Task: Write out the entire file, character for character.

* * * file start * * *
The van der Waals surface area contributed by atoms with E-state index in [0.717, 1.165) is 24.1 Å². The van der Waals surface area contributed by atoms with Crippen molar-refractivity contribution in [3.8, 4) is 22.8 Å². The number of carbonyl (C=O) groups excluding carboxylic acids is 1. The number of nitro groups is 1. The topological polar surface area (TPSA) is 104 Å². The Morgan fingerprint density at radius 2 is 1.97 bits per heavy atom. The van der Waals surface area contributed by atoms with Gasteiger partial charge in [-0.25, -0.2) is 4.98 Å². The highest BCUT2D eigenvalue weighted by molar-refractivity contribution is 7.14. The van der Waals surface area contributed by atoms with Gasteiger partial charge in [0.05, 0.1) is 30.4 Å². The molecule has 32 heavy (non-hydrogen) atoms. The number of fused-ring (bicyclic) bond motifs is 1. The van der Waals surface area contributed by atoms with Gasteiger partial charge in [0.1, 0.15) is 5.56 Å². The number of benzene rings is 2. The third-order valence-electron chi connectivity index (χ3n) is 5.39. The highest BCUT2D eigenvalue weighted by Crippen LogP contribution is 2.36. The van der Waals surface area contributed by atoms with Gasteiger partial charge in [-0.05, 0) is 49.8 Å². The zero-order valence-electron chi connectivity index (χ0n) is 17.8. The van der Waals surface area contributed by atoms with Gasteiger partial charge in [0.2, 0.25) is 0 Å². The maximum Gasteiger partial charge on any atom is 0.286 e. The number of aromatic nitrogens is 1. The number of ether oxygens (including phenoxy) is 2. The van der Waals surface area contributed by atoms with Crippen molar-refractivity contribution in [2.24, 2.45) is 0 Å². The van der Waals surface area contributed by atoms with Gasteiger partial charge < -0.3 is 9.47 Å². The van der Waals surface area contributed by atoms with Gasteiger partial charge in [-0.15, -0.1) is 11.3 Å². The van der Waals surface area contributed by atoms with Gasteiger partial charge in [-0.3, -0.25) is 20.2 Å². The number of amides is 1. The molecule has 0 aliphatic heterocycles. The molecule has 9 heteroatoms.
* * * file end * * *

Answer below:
The van der Waals surface area contributed by atoms with E-state index in [0.717, 1.165) is 24.1 Å². The van der Waals surface area contributed by atoms with Crippen molar-refractivity contribution in [3.8, 4) is 22.8 Å². The number of carbonyl (C=O) groups excluding carboxylic acids is 1. The number of nitro groups is 1. The topological polar surface area (TPSA) is 104 Å². The Morgan fingerprint density at radius 2 is 1.97 bits per heavy atom. The van der Waals surface area contributed by atoms with Gasteiger partial charge in [-0.25, -0.2) is 4.98 Å². The highest BCUT2D eigenvalue weighted by molar-refractivity contribution is 7.14. The van der Waals surface area contributed by atoms with Gasteiger partial charge in [0.05, 0.1) is 30.4 Å². The molecule has 32 heavy (non-hydrogen) atoms. The number of fused-ring (bicyclic) bond motifs is 1. The van der Waals surface area contributed by atoms with Gasteiger partial charge in [0.1, 0.15) is 5.56 Å². The number of benzene rings is 2. The third-order valence-electron chi connectivity index (χ3n) is 5.39. The highest BCUT2D eigenvalue weighted by Crippen LogP contribution is 2.36. The van der Waals surface area contributed by atoms with Gasteiger partial charge in [-0.05, 0) is 49.8 Å². The zero-order valence-electron chi connectivity index (χ0n) is 17.8. The van der Waals surface area contributed by atoms with Gasteiger partial charge in [0.2, 0.25) is 0 Å². The maximum Gasteiger partial charge on any atom is 0.286 e. The number of aromatic nitrogens is 1. The number of ether oxygens (including phenoxy) is 2. The van der Waals surface area contributed by atoms with Crippen molar-refractivity contribution in [2.24, 2.45) is 0 Å². The van der Waals surface area contributed by atoms with Gasteiger partial charge < -0.3 is 9.47 Å². The van der Waals surface area contributed by atoms with Gasteiger partial charge in [-0.15, -0.1) is 11.3 Å². The van der Waals surface area contributed by atoms with Gasteiger partial charge in [-0.3, -0.25) is 20.2 Å². The number of amides is 1. The molecule has 0 aliphatic heterocycles. The molecule has 9 heteroatoms.